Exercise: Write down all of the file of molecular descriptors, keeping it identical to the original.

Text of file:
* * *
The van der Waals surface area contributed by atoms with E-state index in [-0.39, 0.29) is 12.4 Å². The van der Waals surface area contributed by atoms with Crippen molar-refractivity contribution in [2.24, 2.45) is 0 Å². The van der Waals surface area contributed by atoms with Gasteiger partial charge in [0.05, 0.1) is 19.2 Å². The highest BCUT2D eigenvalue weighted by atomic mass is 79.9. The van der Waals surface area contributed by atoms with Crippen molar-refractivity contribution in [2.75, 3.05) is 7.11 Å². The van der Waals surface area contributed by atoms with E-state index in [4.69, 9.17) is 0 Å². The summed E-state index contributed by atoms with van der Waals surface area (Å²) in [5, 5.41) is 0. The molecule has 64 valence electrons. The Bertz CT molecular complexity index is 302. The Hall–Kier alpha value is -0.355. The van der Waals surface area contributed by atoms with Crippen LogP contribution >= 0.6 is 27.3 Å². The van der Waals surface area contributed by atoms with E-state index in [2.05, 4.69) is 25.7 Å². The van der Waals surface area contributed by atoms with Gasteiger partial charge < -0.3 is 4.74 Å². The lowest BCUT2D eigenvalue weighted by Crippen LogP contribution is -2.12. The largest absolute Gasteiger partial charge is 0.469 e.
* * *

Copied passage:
The van der Waals surface area contributed by atoms with E-state index in [-0.39, 0.29) is 12.4 Å². The van der Waals surface area contributed by atoms with Crippen molar-refractivity contribution in [2.24, 2.45) is 0 Å². The van der Waals surface area contributed by atoms with Gasteiger partial charge in [0.05, 0.1) is 19.2 Å². The highest BCUT2D eigenvalue weighted by atomic mass is 79.9. The van der Waals surface area contributed by atoms with Crippen molar-refractivity contribution in [2.75, 3.05) is 7.11 Å². The van der Waals surface area contributed by atoms with E-state index in [4.69, 9.17) is 0 Å². The summed E-state index contributed by atoms with van der Waals surface area (Å²) in [5, 5.41) is 0. The molecule has 64 valence electrons. The Bertz CT molecular complexity index is 302. The Hall–Kier alpha value is -0.355. The van der Waals surface area contributed by atoms with Crippen LogP contribution >= 0.6 is 27.3 Å². The van der Waals surface area contributed by atoms with E-state index in [2.05, 4.69) is 25.7 Å². The van der Waals surface area contributed by atoms with Gasteiger partial charge < -0.3 is 4.74 Å². The lowest BCUT2D eigenvalue weighted by Crippen LogP contribution is -2.12. The largest absolute Gasteiger partial charge is 0.469 e.